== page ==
Doing the News Roundup for the NAAFA Newsletter (which is free, y’all, and you can subscribe by going to the NAAFA.org website), I read an interview with Ingrid R. Pipes.
Ingrid R. Pipes, the Editor of Rosewater Magazine, talks about being the “funny fat” person. Something I can relate to.
I consider myself to be, among other things, a funny person; and one of those other things among which I am is a fat person.
The article helped me understand how I came to grow up as a fat person without much of the emotional trauma that other fat people suffer through.
Making people laugh can be a very effective coping mechanism. And I think I used it well.
However, I think I differ from Ms. Pipes in one respect. She says,
Coming into fat-acceptance consciousness often stares directly into the face of learned coping skills. Once one realizes that telling self-deprecating jokes feels just as shitty as being hurled insults, the laughter looses [sic] its feeling of security. After the laughter fades, a more serious fat performer is left standing under the proverbial limelight sans jolly material. The audience is uneasy if and when they realize they are laughing at the body and not the joke.
First, sorry, I can’t let this go – “looses”. Really? And you’re supposed to be the editor-in-chief?
But back to the subject matter here. Sometimes I make self-deprecating jokes – but mostly I do it not to make fun of my fat body, but rather, to point out that I know who I am – I know I’m fat, I know I’m old; and I’m okay with those things. That’s why I call myself This Fat Old Lady.
Or I make a joke to gently (or not so gently) point out someone else’s problem. When someone tries to say, “Oh, you’re not fat.” I call them out on it. I’ll grab a piece of my belly and shake it at them and ask, “Really? What do you call this? Of course I”m fat!”
I don’t want to be denied, I want to be seen!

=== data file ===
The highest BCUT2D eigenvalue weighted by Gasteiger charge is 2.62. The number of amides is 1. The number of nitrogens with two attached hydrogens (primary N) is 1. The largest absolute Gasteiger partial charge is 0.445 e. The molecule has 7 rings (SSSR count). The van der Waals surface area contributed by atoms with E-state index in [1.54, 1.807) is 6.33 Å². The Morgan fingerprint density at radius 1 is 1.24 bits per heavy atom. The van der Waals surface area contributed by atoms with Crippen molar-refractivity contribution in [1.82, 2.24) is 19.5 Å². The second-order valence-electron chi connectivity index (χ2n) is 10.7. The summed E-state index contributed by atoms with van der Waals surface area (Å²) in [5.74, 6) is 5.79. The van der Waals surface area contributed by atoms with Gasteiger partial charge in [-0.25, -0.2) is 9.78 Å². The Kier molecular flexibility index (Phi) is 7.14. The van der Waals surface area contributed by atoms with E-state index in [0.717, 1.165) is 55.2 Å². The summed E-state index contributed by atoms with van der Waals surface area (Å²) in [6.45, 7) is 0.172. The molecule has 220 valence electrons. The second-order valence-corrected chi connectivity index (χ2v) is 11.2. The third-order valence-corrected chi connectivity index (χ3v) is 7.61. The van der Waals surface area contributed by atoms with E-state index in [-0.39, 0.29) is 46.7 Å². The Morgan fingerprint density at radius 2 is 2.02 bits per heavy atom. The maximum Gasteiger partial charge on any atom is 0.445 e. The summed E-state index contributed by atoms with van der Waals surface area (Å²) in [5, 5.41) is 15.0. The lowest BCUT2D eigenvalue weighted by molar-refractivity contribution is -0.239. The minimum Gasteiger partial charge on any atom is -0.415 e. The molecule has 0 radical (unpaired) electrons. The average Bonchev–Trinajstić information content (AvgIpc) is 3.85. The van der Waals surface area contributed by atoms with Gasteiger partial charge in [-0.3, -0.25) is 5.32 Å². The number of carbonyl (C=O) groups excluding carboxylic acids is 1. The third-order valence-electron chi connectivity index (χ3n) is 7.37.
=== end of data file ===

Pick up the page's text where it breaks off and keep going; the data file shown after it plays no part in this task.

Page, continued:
But I want to be seen for who I really am.
The other part of Ms. Pipes’ article talks about using accomplishments as a shield from judgment about her fat body. That I can relate to.
If you are one of the best (or at least, some level of special), then people might think twice before they take a shot at your fat body.
I never thought of my competitive nature that way; and I can see where it absolutely may be part of my motivation.
I don’t feel bad about it. Trying to be your best, whatever your motivation, is still trying your best.
It certainly plays into my feeling good about who I am; and since I don’t feel particularly driven or obsessive about being competitive or “winning” and I in no way embrace perfectionism in my life (I am way too pragmatic for that) I don’t see being good at things and having some pride in doing things well as a bad thing. I do find this idea interesting and it’s something I feel I want to think about.
I used to play the role of the “good fatty” – I wasn’t “that fat”, I exercised (kind of), all my “numbers” were good, etc. But then I got older and eventually I got old and, you know, shit just starts to naturally come apart as you age. And I faced my biases and realized that there are no good fatties and/or bad fatties, we’re all just fatties trying to do the best we can at any given moment. It’s still hard for me to let go of good/bad fatty and it’s something I still struggle with. However, it is only a concept that I apply to myself – not others. As usual, we often feel free to judge ourselves when we would never think to judge others.
Ms. Pipes says that her personality and strengths are reaction to abuse; but then, isn’t that true of anyone who has faced abuse in their lives? As the saying goes, that which does not kill us only makes us stronger (or something like that).
I’m thinking that Ms. Pipes might benefit from thinking less about her fat body and stop blaming it for everything – her successes and her failures. It’s a body. It’s a fat body. How you feel about your body is up to you – but mostly there is a lot more to every individual than just the size of the body they are in.
So while I gained some insight into who I am (better late than never, right?) from this article; I also learned what who I am not. When you have a fat body in this fat-hating society, learning how to be more than just your body is a long and often tiring journey. But it’s worth it.